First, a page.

Last one out of the Kinjaverse, turn out the lights.

Otters Oddities

Oh holy crap! If those are it’s patrons, then that must be the worst wishing well ever!

But....I’m a sucker for wishing, so.......*fumbles for coins*........I wish my vacation wasn’t over today and I was still at home being a bum!


Damn. Those things never work.

Yep. Today is Tuesday, and as become my habit, that makes it the day for my weekly oddities post. As I’m sure you all realize, I don’t actually write these on Tuesday morning. Sometimes they get done as early as the Friday before, but mostly come into being about Sunday or Monday. nd as some of you may have known, I was on vacation from Wednesday of last week until Monday, today as I write, yesterday as you read. So technically, I’m still on vacation.

Aw geez....

If I’m technically on vacation when I write this, that means Tuesday, when you read this, you will be reading the words of a person who is still on vacation. Which means the wishing well worked. Because you read about me wishing to still be on vacation. And I am, as I write this. My wish came true because, as I write this, I am a bum, sitting at home!


Ok. Just stop trying to figure it out. My logic is impeccable.

To me.

It* actually considered not doing a post today. Vacations means laziness is acceptable, but........wishing wells, y’know?


No. You probably don’t. And that’s why I’m here. I’m sure everyone has, at some point, tossed coins into either a wishing well or a fountain. Probably both. And I’m sure most of you have experienced the slight disappointment of not having the wish come true. And then the slightly larger disappointment of discovering you threw your lunch money into the well.

But have you ever wondered why we throw our change into wells and fountains?

It’s actually a continuation of a ritual started long, long the before times.


Water is one of the most precious substances on the planet. Without it we would not be here. A human can live for only a week without it. That’s why most large cities were founded on, and remain by, large springs, rivers, or some other reliable source of fresh water. But back when humans were nomadic they were well aware of the need to have fresh water. And if you’ve ever tried surviving in the woods or mountains you know fresh water isn’t all that easy to find.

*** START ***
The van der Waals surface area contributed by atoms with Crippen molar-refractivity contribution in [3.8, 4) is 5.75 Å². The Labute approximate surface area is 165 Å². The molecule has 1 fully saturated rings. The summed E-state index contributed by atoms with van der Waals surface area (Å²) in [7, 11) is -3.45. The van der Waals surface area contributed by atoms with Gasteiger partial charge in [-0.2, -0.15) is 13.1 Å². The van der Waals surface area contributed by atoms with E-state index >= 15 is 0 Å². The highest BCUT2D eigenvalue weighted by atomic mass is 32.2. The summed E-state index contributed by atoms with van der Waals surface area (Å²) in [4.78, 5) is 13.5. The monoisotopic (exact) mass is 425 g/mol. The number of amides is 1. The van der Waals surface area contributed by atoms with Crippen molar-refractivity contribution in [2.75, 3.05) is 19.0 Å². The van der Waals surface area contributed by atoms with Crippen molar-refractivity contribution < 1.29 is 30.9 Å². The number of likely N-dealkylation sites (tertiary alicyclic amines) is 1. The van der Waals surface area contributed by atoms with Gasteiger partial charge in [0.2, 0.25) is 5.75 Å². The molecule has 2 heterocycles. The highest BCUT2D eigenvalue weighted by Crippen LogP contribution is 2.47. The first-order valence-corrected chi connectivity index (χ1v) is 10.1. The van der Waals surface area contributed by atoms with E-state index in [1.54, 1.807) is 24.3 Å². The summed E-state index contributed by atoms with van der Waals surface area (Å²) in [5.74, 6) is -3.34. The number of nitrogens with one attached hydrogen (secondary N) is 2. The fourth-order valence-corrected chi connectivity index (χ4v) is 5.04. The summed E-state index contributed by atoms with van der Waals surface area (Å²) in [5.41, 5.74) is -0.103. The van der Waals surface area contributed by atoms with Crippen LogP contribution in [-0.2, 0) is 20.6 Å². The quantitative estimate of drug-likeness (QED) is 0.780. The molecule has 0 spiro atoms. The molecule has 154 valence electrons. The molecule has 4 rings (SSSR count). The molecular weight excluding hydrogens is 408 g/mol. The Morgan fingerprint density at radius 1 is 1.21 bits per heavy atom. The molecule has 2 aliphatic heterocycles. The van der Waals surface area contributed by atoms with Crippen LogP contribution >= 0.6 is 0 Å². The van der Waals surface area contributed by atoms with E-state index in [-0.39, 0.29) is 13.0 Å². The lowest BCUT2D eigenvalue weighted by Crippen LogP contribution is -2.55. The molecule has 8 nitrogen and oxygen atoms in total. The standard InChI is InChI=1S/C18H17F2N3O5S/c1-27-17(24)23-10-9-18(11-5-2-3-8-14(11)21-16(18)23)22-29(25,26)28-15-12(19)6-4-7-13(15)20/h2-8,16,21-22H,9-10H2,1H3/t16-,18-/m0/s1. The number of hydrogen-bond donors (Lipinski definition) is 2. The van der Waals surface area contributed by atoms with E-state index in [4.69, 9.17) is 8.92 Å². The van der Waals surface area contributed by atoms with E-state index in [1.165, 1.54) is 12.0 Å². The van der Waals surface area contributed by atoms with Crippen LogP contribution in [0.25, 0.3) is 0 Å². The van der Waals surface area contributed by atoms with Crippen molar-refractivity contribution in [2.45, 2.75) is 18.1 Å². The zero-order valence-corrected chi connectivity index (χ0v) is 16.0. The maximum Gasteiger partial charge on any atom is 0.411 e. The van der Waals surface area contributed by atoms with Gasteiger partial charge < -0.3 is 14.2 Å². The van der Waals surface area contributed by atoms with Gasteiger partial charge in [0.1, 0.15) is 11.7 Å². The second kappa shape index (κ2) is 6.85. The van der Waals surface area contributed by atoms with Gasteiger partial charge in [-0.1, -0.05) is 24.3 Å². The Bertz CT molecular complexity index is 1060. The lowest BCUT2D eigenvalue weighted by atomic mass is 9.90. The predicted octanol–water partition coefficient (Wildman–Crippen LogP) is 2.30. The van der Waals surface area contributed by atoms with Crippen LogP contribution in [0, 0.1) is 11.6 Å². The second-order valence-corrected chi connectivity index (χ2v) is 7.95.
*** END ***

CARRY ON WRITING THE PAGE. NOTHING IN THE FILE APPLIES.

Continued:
Oh wait. Let me qualify that. Fresh water that’s safe to drink is hard to find.

Back for our nomad ancestors it was easier. Barring some external contamination source, like a rotting animal carcass just upstream, if they found fresh water, it was probably safe to drink. They didn’t have to worry about pollutants and other crap.


Anyway, once a source of water was found, early people did what they normally did when they found something beneficial: they left sacrifices to it. If you were in a group of early humans, and you were going from point A to point B, and you stumbled on a nice spring or stream just when you needed to stop for the night, you’d want to thank the water god. So you’d leave a sacrifice to the water. Typically you would share your food by leaving some next to the water. If you couldn’t spare the food, you might leave a personal item.

As people started to settle down they continued to thank the water for being there. They found that leaving piles of food by the water tended to have adverse effects. Like attracting wild creatures of nasty temperament. Or rotting away and smelling like, you know, smelly, rotten food. And that attracts flies. And flies carry disease. Not that our early ancestors necessarily knew that. I’m just throwing it out there.


So they started leaving valuable items as tribute. This had the added benefit of not getting eaten or rotting away, so the items lasted longer. No need to sacrifice as often. People still had to sacrifice though. You see, as towns started being built, industry sprouted up. So the things people left as sacrifice were things of personal value. In the start they were personal items. But as people started becoming more industrious they decided to keep the personal items and instead sacrificed items of tradable value.

Which the members of another new industry began to take an interest in: thieves. After all, why buy a bronze cup when you can just go take the water gods bronze cup? They aren’t using it........


This led to the items being thrown in the water instead of being left next to it. At least the thieves would have to work for their loot if they wanted it.

As settlements grew, more sources of water had to be found. As the town expanded, people began living further and further from the river or spring. People use a lot of water every day. And if you have to carry the water, you understand why only the rich can live near the water.